Leveled Up: Our Review of ‘Borat Subsequent Moviefilm’ on Amazon Prime

Posted in Amazon Prime, Movies, What's Streaming? by - October 23, 2020
Leveled Up: Our Review of ‘Borat Subsequent Moviefilm’ on Amazon Prime

It may have always been “niiiiiiiiice” but it’s finally relevant…

Borat Subsequent Moviefilm has finally dropped on the Amazon Prime streaming service and while it feels a bit more reserved (while still maintaining its outrageousness) it actually feels more in sync with the times we are living in.

14 years later, Kazakh TV talking head Borat (Sacha Baron Cohen) is once again dispatched to the United States to report on the greatest country in the world while undertaking a secret mission to regain the love of his people.

Full disclosure, I was not a BIG fan of the first Borat installment but this time out Borat Subsequent Moviefilm is less concerned about establishing Sasha Baron Cohen’s shtick and more about shining an upsettingly hilarious satirical look at some of our neighbours and how crisis can really bring out the worst in us.

Moving on from Larry Charles with director Jason Woliner at the helm, the trade mark sensation of comedic chaos is still imbued in the narrative but it has a stronger sense of self awareness which it even pokes fun at from time to time in the script that has a whopping EIGHT people’s hands in it all.  And even with all these cooks in the kitchen the film still has a stronger sense of narrative then it did in the past as the original was far too focused on absurdity for the sake of it while this time the jokes, no matter how absurd, actually feel like they have purpose thanks to a stronger over all sense of narrative.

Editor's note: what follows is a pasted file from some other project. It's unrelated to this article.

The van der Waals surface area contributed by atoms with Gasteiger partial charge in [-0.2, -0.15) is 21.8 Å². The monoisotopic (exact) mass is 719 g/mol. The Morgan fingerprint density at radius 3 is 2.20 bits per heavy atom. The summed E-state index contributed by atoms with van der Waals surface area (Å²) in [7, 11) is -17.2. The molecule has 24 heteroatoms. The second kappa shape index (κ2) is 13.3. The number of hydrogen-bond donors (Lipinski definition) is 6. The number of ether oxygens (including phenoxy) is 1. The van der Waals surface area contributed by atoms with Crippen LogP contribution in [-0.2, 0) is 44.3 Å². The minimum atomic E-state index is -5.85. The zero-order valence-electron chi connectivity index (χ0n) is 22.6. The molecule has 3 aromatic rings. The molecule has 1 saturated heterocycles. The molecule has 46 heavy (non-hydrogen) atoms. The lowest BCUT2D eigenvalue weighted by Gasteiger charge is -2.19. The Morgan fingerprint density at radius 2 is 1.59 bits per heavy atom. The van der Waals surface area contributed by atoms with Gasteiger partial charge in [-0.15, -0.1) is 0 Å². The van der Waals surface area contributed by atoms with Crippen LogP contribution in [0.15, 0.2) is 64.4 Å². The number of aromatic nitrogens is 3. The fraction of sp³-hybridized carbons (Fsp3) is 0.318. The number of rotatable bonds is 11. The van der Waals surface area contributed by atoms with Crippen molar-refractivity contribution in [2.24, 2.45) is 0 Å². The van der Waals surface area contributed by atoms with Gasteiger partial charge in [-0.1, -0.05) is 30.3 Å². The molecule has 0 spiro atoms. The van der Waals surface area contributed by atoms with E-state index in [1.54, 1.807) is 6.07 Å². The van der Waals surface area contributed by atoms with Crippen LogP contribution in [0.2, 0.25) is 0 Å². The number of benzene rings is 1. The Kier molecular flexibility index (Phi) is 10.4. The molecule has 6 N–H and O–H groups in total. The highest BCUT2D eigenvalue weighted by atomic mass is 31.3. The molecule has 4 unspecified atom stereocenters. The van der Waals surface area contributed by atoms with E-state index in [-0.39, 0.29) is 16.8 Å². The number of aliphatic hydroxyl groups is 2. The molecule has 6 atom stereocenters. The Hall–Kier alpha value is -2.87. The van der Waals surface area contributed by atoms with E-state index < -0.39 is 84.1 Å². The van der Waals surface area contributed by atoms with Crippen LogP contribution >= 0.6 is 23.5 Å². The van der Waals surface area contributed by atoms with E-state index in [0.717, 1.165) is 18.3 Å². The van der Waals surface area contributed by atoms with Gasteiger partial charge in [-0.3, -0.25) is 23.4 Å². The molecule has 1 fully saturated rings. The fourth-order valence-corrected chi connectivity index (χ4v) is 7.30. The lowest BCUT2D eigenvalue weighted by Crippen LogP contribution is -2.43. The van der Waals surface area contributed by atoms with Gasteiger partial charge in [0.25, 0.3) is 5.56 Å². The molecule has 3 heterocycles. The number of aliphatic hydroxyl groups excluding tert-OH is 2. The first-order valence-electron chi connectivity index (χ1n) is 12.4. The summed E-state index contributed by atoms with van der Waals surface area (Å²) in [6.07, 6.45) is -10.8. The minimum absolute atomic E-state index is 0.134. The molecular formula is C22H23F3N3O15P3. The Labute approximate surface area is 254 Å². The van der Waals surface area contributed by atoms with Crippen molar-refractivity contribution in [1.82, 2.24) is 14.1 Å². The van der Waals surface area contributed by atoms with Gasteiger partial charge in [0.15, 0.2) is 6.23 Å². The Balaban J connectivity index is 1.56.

The first Borat was simply TOO insane, but here we have those things that we tend to take for granted like story structure and plot where the gonzo set pieces actually fit into the narrative rather than being strung together for shock value.

It could just be the state of the world that we’re living in, but seeing the Borat character take an even ¼ step from the insanity that we’re used to is a refreshing bit of perspective and it actually makes the character funnier and the set pieces he takes part in that much more relevant and meaningful.  He takes the lens of satire and turns it hard on to his subjects to the point that you almost feel uncomfortable…almost.  But that’s the real point of something like this, find laughter in the absurdity…but try and make sure history doesn’t repeat itself either.

Sacha Baron Cohen rather smartly allows the character to be 14 years older and wear the world experience he’s taken in after the first movie.  Borat as a character still has plenty of hilarity and shock value in him, but it’s tempered with an understanding of the world around him.  It’s hardly perfect (and that’s where MANY of the laughs come in) but Cohen allows Borat some genuine evolution rather than trying to recreate the beats from the first film.

While opposite Maria Bakalova who deftly plays his daughter and is matching Cohen beat for beat with the comedy, we get the sense that the Borat character is finally realizing that his place in the world involves his daughter.  Plus some of the situations that the both get into is simply insane and a credit to Bakalova that she sold it all as well as she did with so many of these different characters they interacted with; be they planned or set-ups.  Not breaking and having the out and out balls to go through with it all is a credit to both performers without doubt.

Make no mistake, 14 years later Borat Subsequent Moviefilm is still the movie we need, but it’s actually trying to fit in 2020 while not sacrificing the sobering humanity of it all.

This post was written by
David Voigt is a Toronto based writer with a problem and a passion for the moving image and all things cinema. Having moved from production to the critical side of the aisle for well over 10 years now at outlets like Examiner.com, Criticize This, Dork Shelf (Now That Shelf), to.Night Newspaper he’s been all across his city, the country and the continent in search of all the news and reviews that are fit to print from the world of cinema.
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